Our study is the first to reveal the anatomical distribution of Sirt1 mRNA in the CNS. Given the wide range of biological programs in which SIRT1 is involved, these findings are relevant for multiple reasons. For example, SIRT1 has been suggested to play a role in neuroprotection (Qin et al., 2006; D. Kim et al., 2007). However, relatively little is known about whether SIRT1 is expressed in neurons. As reviewed above, previous studies have shown expression of this protein in neurons (Qin et al., 2006; Michan and Sinclair, 2007), although we found immunoreactivity in Sirt1 knock-out samples when similar antisera were used. Nonetheless, our single-cell RT-PCR analysis results demonstrate that SIRT1 is expressed in neurons (Fig. 3B). It is worth noting at this point that SIRT1 neuroprotective effects are thought to be mediated in part by deacetylation and hence inhibition of the tumor suppressor p53 (D. Kim et al., 2007). We found that reduced energy availability leads to diminished levels of acetylated K379 in p53 only in hypothalamus and hindbrain within the brain, an effect that is altered in leptin-deficient, obese mice (Figs. 4, 5). If fasting-induced changes in p53 acetylation status are part of pathways required to cope with reduced energy supply, then the hypothalamus and/or the hindbrain of obese mice should be more susceptible to stress-induced neuronal damages. Future research efforts will be necessary to investigate these possibilities.
The present data may also have implications regarding the possible role of SIRT1 in regulating longevity. It is known that calorie restriction (CR), that is, a dietary regimen of at least 20% fewer calories than an organism would normally consume, prolongs lifespan (Koubova and Guarente, 2003). In lower metazoans, SIRT1 homologues are required for this effect (Lin et al., 2000; Rogina and Helfand, 2004; Lamming et al., 2005). However, in mammals, the molecular players and cell types that mediate CR's effects are still unknown. One potential site is the brain, as suggested by the fact that only two neurons in the head of C. elegans mediate CR-induced longevity, possibly by raising body metabolism (Bishop and Guarente, 2007). SIRT1 is increased in the brain of CR rodents (Cohen et al., 2004), but whether these increases occur in all brain structures or are restricted to specific sites has not been established yet. Although we have not analyzed SIRT1 in brains of CR mice, our data in Figure 4 and supplemental Figure 1 (available at www.jneurosci.org as supplemental material) suggest that reduced energy availability triggers SIRT1 accumulation in hypothalamus. Because neurons in this site are known to control body metabolism, we anticipate that future work will be aimed at directly testing whether this metabolic-sensor protein in these metabolic-sensor neurons plays a key role in mediating CR-induced longevity in mammals.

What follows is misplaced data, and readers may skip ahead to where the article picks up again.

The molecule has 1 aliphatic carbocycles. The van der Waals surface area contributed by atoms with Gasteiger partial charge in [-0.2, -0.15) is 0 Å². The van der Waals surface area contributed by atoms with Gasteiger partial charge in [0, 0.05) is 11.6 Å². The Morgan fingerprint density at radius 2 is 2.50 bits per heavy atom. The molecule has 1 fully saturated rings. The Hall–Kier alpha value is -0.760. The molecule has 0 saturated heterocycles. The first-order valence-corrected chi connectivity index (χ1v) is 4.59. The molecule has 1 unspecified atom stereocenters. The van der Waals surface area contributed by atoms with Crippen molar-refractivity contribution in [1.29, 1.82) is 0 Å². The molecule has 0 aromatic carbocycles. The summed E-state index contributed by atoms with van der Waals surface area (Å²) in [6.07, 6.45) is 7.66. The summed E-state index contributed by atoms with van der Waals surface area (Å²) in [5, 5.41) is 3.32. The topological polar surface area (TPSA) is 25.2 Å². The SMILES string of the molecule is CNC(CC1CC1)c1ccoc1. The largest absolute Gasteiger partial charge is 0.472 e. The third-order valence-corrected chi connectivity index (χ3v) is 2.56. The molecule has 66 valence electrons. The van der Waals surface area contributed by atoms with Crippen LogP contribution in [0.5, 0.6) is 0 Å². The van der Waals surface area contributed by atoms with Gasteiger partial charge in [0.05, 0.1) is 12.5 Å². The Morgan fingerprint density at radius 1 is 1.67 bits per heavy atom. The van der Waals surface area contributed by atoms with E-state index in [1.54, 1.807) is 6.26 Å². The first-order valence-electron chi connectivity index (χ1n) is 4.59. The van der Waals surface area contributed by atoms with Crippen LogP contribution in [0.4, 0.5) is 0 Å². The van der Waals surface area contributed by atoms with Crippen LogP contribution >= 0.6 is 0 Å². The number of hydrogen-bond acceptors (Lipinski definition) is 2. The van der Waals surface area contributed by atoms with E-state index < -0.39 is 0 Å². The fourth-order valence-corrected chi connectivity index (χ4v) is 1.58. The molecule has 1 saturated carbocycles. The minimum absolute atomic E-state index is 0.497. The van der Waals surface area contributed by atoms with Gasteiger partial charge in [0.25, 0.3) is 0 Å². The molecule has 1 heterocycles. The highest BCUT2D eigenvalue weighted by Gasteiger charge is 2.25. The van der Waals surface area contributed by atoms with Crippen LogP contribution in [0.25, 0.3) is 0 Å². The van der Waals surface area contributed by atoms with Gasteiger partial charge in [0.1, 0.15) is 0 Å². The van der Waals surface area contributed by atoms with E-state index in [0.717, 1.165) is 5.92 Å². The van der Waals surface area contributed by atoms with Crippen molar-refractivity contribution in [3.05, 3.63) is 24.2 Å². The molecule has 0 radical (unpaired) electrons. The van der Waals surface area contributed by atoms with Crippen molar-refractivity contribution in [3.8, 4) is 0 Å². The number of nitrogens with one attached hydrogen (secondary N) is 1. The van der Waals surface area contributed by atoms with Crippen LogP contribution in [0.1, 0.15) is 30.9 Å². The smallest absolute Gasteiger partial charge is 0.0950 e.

Of note, Sirt1 mRNA is abundantly expressed not only in sites known to govern body metabolism. For example, the piriform cortex, also called “paleocortex” because a similar structure is found in fish, amphibians, and reptiles, is enriched in Sirt1 mRNA. Thus, from an evolutionary point of view, it may not be surprising that Sirt1, an ancient gene, is highly expressed in this ancient brain cortical structure. Recently, SIRT1 has been shown to be part of the molecular pathways determining the fate of neuronal progenitor cells (NPCs) (Prozorovski et al., 2008). In the adult brain, within the hippocampal formation, the dentate gyrus subgranular zone is rich in NPCs. Sirt1 mRNA is also abundantly expressed in this region, and further studies directed to test whether this gene in this region plays a role in neurogenesis and learning and memory processes are warranted. The fact that SIRT1 is expressed in brain neurons is also important in respect to its suggested protective roles against axonal degeneration (Araki et al., 2004) and neurodegenerative diseases (D. Kim et al., 2007). Because axonal degeneration precedes neuronal death in neurodegenerative states such as Parkinson's and Alzheimer's diseases, pharmacological activation of SIRT1 may represent a novel and potentially more effective approach in the fight against these pathological conditions.